“She knows her flesh parents are in the stands somewhere. Knows what they're saying, sees the gestures and expressions. Dad trying to use old college logic to make sense of it all. Mom wearing the haunted stare that means she was put on earth strictly to suffer. They're all around us, parents in the thousands, afraid of our intensity. This is what frightens them. We really believe. They bring us up to believe but when we show them true belief they call out psychiatrists and police. We know who God is. This makes us crazy in the world.”
“He looked at a picture on the wall and saw everything that existed outside the room he was sitting in and the one he was trying to write about. It was a picture of fishing nets stowed in canvas baskets and it had sex, memories, cravings, names of old friends, principal rivers of the world. Writing was bad for the soul when you got right down to it. It protected your worst tendencies. Narrowed everything to failure and its devastations. Gave your cunning an edge of treachery and your jellyfish heart a reason to fall deeper into silence.”
“They know him at molecular level. He lives in them like chains of matter that determine who they are.”
“Something about the occasion makes me think I'm at my own wake. Sitting for a picture is morbid business. A portrait doesn't begin to mean anything until the subject is dead. This is the whole point. We're doing this to create a kind of sentimental past for people in the decades to come. It's their past, their history we're inventing here. And it's not how I look now that matters. It's how I'll look in twenty-five years as clothing and faces change, as photographs change. The deeper I pass into death, the more powerful my picture becomes. Isn't this why picture-taking is so ceremonial? It's like a wake. And I'm the actor made up for the laying-out.”
“There's the life and there's the consumer event. Everything around us tends to channel our lives toward some final reality in print or on film. Two lovers quarrel in the back of a taxi and a question becomes implicit in the event. Who will write the book and who will play the lovers in the movie? Everything seeks its own heightened version. Or put it this way. Nothing happens until it's consumed. Or put it this way. Nature has given way to aura. A man cuts himself shaving and someone is signed up to write the biography of the cut. All the material in every life is channeled into the glow. Here I am in your lens. Already I see myself differently. Twice over or once removed.”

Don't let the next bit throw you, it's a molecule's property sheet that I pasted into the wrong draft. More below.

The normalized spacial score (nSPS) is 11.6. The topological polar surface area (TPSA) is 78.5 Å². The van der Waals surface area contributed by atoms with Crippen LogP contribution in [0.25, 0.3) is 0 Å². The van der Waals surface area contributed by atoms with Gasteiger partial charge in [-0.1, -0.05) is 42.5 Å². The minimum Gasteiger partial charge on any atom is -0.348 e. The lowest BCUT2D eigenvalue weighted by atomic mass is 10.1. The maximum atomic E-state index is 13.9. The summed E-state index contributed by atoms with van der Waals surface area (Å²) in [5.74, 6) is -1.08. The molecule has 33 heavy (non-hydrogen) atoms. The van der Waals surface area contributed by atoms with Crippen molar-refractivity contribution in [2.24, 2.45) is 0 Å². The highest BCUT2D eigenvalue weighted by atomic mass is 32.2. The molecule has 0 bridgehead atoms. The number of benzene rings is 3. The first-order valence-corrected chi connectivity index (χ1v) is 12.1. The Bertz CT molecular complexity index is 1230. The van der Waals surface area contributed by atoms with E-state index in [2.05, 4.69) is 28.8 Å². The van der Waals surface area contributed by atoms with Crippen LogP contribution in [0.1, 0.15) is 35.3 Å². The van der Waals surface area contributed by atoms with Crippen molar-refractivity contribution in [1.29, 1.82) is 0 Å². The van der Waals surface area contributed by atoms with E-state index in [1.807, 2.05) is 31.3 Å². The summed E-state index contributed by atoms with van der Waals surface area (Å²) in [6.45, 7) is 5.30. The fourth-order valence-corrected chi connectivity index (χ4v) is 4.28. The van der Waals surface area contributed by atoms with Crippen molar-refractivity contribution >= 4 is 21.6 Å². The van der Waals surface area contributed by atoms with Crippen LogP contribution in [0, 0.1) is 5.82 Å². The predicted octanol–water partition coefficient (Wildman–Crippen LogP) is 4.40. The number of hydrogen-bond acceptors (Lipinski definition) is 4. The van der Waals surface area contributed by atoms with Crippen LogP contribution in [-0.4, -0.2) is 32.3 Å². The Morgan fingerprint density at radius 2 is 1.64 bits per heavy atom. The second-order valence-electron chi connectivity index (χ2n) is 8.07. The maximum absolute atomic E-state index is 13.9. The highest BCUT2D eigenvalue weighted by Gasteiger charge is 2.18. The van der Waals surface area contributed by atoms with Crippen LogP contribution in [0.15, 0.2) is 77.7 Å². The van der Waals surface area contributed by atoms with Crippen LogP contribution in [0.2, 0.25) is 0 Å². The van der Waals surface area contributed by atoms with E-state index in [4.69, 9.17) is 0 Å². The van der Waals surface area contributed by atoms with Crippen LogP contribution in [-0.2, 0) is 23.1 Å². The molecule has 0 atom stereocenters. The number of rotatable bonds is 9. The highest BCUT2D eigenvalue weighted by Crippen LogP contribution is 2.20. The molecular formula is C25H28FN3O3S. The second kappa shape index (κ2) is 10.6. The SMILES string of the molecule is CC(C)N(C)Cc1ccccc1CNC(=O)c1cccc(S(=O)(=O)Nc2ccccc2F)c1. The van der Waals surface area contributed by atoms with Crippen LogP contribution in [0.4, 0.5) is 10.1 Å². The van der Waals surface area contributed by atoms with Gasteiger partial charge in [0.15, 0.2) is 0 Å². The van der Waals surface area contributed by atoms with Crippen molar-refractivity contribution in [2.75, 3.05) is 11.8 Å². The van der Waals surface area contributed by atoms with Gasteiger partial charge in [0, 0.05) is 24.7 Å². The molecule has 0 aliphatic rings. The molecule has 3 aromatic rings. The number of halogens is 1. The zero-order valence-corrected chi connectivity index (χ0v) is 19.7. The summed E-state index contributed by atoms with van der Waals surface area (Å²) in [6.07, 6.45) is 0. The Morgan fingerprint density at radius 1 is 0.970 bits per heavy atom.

“What's the importance of a photograph if you know the writer's work? But people still want the image, don't they? The writer's face is the surface of the work. It's a clue to the mystery inside.”
“At my age, in this still hierarchical time, people often ask me if I’m “passing the torch.” I explain that I’m keeping my torch, thank you very much—and I’m using it to light the torches of others.”
“posting will be at the unemployment office.” “I don’t think”
“But all these are golden daydreams.”
“It's strange, the lack of emotion, the absence of drama in reality. When things happen in real life, extraordinary things, there's no music, there's no dah-dah-daaahhs. There's no close-ups. No dramatic camera angles. Nothing happens. Nothing stops, the rest of the world goes on.”
“I just felt like . . . me. And whatever “me” meant, that was perfectly fine and absolutely enough. Everyone should feel that kind of peace and self-acceptance far more often than I think most of us do.”